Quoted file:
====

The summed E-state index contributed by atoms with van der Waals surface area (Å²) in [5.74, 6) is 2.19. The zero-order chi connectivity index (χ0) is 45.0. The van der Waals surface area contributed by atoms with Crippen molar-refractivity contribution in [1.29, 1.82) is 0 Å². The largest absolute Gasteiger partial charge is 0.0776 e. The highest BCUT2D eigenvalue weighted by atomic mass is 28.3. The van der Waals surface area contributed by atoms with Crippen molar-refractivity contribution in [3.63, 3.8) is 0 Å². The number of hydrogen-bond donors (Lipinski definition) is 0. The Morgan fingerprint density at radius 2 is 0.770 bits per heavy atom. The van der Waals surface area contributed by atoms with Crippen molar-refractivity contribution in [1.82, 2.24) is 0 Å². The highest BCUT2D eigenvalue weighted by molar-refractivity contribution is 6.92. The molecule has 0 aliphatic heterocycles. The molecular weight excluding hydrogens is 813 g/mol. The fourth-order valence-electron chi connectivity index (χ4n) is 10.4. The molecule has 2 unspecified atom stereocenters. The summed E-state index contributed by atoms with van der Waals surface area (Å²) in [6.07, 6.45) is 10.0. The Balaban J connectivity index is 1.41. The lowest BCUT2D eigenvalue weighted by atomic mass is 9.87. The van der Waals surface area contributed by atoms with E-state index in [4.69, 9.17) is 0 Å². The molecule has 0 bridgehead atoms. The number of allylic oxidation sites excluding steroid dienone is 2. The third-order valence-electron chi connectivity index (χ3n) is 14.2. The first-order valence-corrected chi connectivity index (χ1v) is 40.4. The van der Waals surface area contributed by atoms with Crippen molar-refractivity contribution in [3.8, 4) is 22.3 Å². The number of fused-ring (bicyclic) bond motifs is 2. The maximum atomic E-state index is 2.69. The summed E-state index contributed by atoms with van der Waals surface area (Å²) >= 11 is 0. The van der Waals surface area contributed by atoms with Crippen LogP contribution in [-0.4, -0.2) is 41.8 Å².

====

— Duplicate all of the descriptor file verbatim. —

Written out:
The summed E-state index contributed by atoms with van der Waals surface area (Å²) in [5.74, 6) is 2.19. The zero-order chi connectivity index (χ0) is 45.0. The van der Waals surface area contributed by atoms with Crippen molar-refractivity contribution in [1.29, 1.82) is 0 Å². The largest absolute Gasteiger partial charge is 0.0776 e. The highest BCUT2D eigenvalue weighted by atomic mass is 28.3. The van der Waals surface area contributed by atoms with Crippen molar-refractivity contribution in [3.63, 3.8) is 0 Å². The number of hydrogen-bond donors (Lipinski definition) is 0. The Morgan fingerprint density at radius 2 is 0.770 bits per heavy atom. The van der Waals surface area contributed by atoms with Crippen molar-refractivity contribution in [1.82, 2.24) is 0 Å². The highest BCUT2D eigenvalue weighted by molar-refractivity contribution is 6.92. The molecule has 0 aliphatic heterocycles. The molecular weight excluding hydrogens is 813 g/mol. The fourth-order valence-electron chi connectivity index (χ4n) is 10.4. The molecule has 2 unspecified atom stereocenters. The summed E-state index contributed by atoms with van der Waals surface area (Å²) in [6.07, 6.45) is 10.0. The Balaban J connectivity index is 1.41. The lowest BCUT2D eigenvalue weighted by atomic mass is 9.87. The van der Waals surface area contributed by atoms with E-state index in [4.69, 9.17) is 0 Å². The molecule has 0 bridgehead atoms. The number of allylic oxidation sites excluding steroid dienone is 2. The third-order valence-electron chi connectivity index (χ3n) is 14.2. The first-order valence-corrected chi connectivity index (χ1v) is 40.4. The van der Waals surface area contributed by atoms with Crippen molar-refractivity contribution in [3.8, 4) is 22.3 Å². The number of fused-ring (bicyclic) bond motifs is 2. The maximum atomic E-state index is 2.69. The summed E-state index contributed by atoms with van der Waals surface area (Å²) >= 11 is 0. The van der Waals surface area contributed by atoms with Crippen LogP contribution in [-0.4, -0.2) is 41.8 Å².